Die letzten 5 Focus-News des innovations-reports im Überblick:

Im Focus: Wafer-thin Magnetic Materials Developed for Future Quantum Technologies

Two-dimensional magnetic structures are regarded as a promising material for new types of data storage, since the magnetic properties of individual molecular building blocks can be investigated and modified. For the first time, researchers have now produced a wafer-thin ferrimagnet, in which molecules with different magnetic centers arrange themselves on a gold surface to form a checkerboard pattern. Scientists at the Swiss Nanoscience Institute at the University of Basel and the Paul Scherrer Institute published their findings in the journal Nature Communications.

Ferrimagnets are composed of two centers which are magnetized at different strengths and point in opposing directions. Two-dimensional, quasi-flat ferrimagnets...

Im Focus: World's thinnest hologram paves path to new 3-D world

Nano-hologram paves way for integration of 3-D holography into everyday electronics

An Australian-Chinese research team has created the world's thinnest hologram, paving the way towards the integration of 3D holography into everyday...

Im Focus: Using graphene to create quantum bits

In the race to produce a quantum computer, a number of projects are seeking a way to create quantum bits -- or qubits -- that are stable, meaning they are not much affected by changes in their environment. This normally needs highly nonlinear non-dissipative elements capable of functioning at very low temperatures.

In pursuit of this goal, researchers at EPFL's Laboratory of Photonics and Quantum Measurements LPQM (STI/SB), have investigated a nonlinear graphene-based...

Im Focus: Bacteria harness the lotus effect to protect themselves

Biofilms: Researchers find the causes of water-repelling properties

Dental plaque and the viscous brown slime in drainpipes are two familiar examples of bacterial biofilms. Removing such bacterial depositions from surfaces is...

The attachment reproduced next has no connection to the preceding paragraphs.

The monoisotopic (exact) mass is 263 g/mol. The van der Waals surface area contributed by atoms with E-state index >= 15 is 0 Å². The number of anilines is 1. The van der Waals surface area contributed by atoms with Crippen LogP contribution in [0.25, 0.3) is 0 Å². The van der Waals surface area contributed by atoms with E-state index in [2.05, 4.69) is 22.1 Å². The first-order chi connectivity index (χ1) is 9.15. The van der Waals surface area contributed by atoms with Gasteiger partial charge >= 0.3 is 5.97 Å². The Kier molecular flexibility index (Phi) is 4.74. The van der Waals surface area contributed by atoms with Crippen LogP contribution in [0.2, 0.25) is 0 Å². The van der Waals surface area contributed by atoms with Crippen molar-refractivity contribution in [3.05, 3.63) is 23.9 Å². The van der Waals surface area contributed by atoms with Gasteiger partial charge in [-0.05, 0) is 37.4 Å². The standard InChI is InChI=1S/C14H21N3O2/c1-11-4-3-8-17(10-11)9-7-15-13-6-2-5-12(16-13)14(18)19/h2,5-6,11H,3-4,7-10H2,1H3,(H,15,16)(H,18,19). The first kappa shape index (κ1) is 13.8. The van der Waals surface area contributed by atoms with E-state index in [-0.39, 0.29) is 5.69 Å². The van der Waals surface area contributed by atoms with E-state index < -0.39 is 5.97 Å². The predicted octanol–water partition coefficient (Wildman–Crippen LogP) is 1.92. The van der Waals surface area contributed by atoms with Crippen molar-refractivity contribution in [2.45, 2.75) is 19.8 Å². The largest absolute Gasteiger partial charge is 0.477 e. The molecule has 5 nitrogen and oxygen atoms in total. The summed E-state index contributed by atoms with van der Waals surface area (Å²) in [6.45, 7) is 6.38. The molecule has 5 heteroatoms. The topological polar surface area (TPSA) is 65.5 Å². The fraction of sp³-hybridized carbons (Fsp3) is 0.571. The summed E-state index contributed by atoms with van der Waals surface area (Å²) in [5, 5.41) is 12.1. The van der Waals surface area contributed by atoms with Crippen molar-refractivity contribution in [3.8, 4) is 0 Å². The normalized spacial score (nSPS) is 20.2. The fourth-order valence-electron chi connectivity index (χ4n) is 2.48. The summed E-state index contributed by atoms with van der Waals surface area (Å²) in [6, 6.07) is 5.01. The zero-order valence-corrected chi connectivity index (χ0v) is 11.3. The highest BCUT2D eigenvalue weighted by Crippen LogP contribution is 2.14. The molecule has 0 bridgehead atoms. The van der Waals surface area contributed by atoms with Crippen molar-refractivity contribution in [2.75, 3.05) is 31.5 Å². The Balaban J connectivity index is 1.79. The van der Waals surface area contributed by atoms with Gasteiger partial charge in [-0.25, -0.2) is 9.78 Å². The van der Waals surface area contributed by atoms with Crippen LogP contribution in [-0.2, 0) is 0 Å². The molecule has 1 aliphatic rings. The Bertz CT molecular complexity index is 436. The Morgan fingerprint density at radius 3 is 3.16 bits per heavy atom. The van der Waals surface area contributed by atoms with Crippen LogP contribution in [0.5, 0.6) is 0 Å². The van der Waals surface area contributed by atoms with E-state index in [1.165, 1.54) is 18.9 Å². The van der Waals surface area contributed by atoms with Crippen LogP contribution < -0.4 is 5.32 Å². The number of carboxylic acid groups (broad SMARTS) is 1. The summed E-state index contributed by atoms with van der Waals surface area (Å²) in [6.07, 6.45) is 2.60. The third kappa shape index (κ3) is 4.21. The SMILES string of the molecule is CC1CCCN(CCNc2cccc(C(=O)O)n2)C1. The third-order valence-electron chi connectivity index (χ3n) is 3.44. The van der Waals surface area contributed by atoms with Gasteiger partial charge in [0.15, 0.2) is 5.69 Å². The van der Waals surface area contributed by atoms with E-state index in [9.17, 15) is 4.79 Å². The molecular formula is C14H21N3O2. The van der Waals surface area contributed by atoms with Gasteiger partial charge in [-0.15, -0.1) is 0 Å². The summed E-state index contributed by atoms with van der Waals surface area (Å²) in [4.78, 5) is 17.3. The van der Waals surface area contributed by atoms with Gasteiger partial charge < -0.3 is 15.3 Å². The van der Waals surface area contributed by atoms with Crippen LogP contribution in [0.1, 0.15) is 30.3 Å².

Im Focus: Hydrogen Bonds Directly Detected for the First Time

For the first time, scientists have succeeded in studying the strength of hydrogen bonds in a single molecule using an atomic force microscope. Researchers from the University of Basel’s Swiss Nanoscience Institute network have reported the results in the journal Science Advances.

Hydrogen is the most common element in the universe and is an integral part of almost all organic compounds. Molecules and sections of macromolecules are...

All Focus news of the innovation-report >>>

Anzeige

Anzeige

Event News

Dortmund MST Conference presents Individualized Healthcare Solutions with micro and nanotechnology

22.05.2017 | Event News

Innovation 4.0: Shaping a humane fourth industrial revolution

17.05.2017 | Event News

Media accreditation opens for historic year at European Health Forum Gastein

16.05.2017 | Event News

 
Latest News

New approach to revolutionize the production of molecular hydrogen

22.05.2017 | Materials Sciences

Scientists enlist engineered protein to battle the MERS virus

22.05.2017 | Life Sciences

Experts explain origins of topographic relief on Earth, Mars and Titan

22.05.2017 | Physics and Astronomy

VideoLinks
B2B-VideoLinks
More VideoLinks >>>